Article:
SDLP votes to endorse partnership with Fianna Fáil
Leader Colum Eastwood says party is building for next generation, not next election
Fianna Fáil leader Micheál Martin and SDLP leader Colum Eastwood at the launch of the new partnership in Belfast. File photograph: Niall Carson/PA Wire
The SDLP at a special closed conference in Newry on Saturday voted by 121 votes to 53 to endorse the recently announced partnership with Fianna Fáil.
Delegates at the conference in the Canal Court Hotel in Newry voted on two motions with the party leader Colum Eastwood who proposed the motion supporting the alliance with Fianna Fáil carrying the day with 121 votes or 70 per cent of the poll.
A total of 53 delegates supported the counter proposal from the SDLP’s Lurgan branch. That motion affirmed the party’s “long established relationships with Fine Gael and Labour as well as Fianna Fáil” and called on the leadership to “continue to engage other parties of democratic Ireland in a policy focussed partnership addressing reconciliation between our island’s main traditions, as well as economic, social and cultural matters and the restoration of the Good Friday institutions”.
The main driver of the Lurgan motion was Claire Hanna, notwithstanding that she is Assembly member for South Belfast. SDLP grandee and former minister Brid Rodgers, who is from Lurgan, also spoke against the partnership.
It is understood that Ms Hanna was the only one of the party’s 12 MLAs to vote against the link-up with Fianna Fáil. She said she would not be resigning from the party.
Mr Eastwood, welcoming the outcome, said party members left the conference room together. “We are going to face the council elections and any other elections that might come our way as one team. We are looking forward to developing a partnership with Fianna Fáil but we are also very, very committed to fighting for the people of the North and the whole of this country,” he said.
“We are faced with a very real challenge with Brexit coming down the tracks. We have had no government in this place for more than two years. It is about time that our politics got back on track. This party, every single one of us is totally committed to doing that job, and we look forward to doing it together,” added Mr Eastwood.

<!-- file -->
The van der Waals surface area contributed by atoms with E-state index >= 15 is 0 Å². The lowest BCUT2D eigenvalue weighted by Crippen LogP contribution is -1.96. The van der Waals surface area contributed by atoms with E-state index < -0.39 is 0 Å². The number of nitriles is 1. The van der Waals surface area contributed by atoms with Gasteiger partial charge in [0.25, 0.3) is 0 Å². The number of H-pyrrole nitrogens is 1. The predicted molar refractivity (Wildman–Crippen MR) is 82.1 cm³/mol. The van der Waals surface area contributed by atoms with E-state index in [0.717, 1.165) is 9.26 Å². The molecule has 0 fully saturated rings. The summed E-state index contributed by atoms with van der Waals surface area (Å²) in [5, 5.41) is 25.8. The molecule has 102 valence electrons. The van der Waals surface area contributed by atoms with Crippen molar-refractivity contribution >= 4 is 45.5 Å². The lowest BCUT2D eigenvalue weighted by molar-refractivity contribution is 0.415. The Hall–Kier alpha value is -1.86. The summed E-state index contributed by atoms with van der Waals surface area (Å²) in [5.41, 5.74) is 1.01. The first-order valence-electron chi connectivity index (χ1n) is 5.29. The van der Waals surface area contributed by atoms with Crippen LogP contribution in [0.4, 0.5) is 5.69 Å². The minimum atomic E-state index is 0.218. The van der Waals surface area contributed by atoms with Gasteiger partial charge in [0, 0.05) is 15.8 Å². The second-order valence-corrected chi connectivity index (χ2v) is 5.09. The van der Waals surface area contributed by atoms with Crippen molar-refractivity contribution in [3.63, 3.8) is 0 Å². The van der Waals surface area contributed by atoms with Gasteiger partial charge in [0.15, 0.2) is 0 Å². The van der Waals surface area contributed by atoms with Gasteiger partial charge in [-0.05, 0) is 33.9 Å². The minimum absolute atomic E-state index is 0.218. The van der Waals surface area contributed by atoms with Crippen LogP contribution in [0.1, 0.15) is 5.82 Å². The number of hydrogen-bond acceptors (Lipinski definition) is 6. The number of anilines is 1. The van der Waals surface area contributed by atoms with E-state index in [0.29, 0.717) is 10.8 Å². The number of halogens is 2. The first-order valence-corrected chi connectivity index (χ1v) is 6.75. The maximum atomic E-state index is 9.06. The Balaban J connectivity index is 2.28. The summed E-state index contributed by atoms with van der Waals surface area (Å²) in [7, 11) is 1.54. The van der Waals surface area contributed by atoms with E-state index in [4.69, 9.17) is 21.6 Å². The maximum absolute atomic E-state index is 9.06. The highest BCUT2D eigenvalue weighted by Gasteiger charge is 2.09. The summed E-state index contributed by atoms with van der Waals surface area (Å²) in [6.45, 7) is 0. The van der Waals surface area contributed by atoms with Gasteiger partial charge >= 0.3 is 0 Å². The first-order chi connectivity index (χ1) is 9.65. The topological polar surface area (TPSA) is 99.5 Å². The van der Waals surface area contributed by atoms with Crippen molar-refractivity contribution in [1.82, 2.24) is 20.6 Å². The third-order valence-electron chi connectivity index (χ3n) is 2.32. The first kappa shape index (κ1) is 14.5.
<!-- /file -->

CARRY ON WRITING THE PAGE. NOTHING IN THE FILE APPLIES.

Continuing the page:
He said it was not easy when people held different views but that was the democratic history of the SDLP.
Asked did the vote represent the first step leading to a merger with Fianna Fáil Mr Eastwood replied, “What we have agreed today is a policy partnership to try to deal with the very real problems – the crises that are in our politics today – that’s what people will see. It is two parties working together for the betterment of this country.
“That is what we are committed to, that is what we have agreed, that is what we have a mandate for, and that is all that we are doing.”
Mr Eastwood said the SDLP realised it had a “huge challenge” in restoring party fortunes. “But I think people understand in Northern Ireland that politics does better, that people do better when the SDLP do well. We are not pretending this is a quick fix. We are not talking about building for the next election, we are talking about building for the next generation,” he said.
“That is the work that we are recommitting to today. It is a hard slog. It will be a lot of hard work,” he added. “It is time to see a change. We are committed to making that change, we are looking forward to rolling our sleeves up, to getting round the doors and to working together to make sure we can see that happen,” added Mr Eastwood.
South Belfast MLA Ms Hanna said she entered the conference, which began at 11am, believing an exclusive relationship with Fianna Fáil was a bad idea and at the end of the conference, at 4.30pm, she had not changed her mind. She said the meeting was “inspiring” in that it prompted delegates from the youth generation to the founders of the party to air their views.
Ms Hanna said she understood the problems facing the party but still opposed the outcome. She hoped Mr Eastwood would have heard “the wide range of positive alternatives” from the floor and articulate some of them in future party policy.
Ms Hanna said she would be remaining on as an SDLP member. “We are all together in this party and we all have elections to fight, and we will do that,” she said. Ms Hanna was less explicit when asked would she stay if ultimately the party merged with Fianna Fáil although she recently said she could not be a member of Fianna Fáil.
The Irish Labour party, which Ms Hanna and others in the party support, said it was disappointed by the result. “It remains our view that this move represents a precursor to a full merger. We also note that 30 per cent of delegates opposed the leadership motion,” it added.
In Europe the SDLP is affiliated to the Party of European Socialists. Labour appeared to suggest that this formal relationship now could be challenged.
It said, “The consequences of the partnership decision will now be carefully considered by the Labour party in the coming weeks, and in consultation with our colleagues in the Party of European Socialists.”
“The Labour party remains committed to supporting those who wish to maintain Labour politics and the social democratic tradition in Northern Ireland,” its statement added.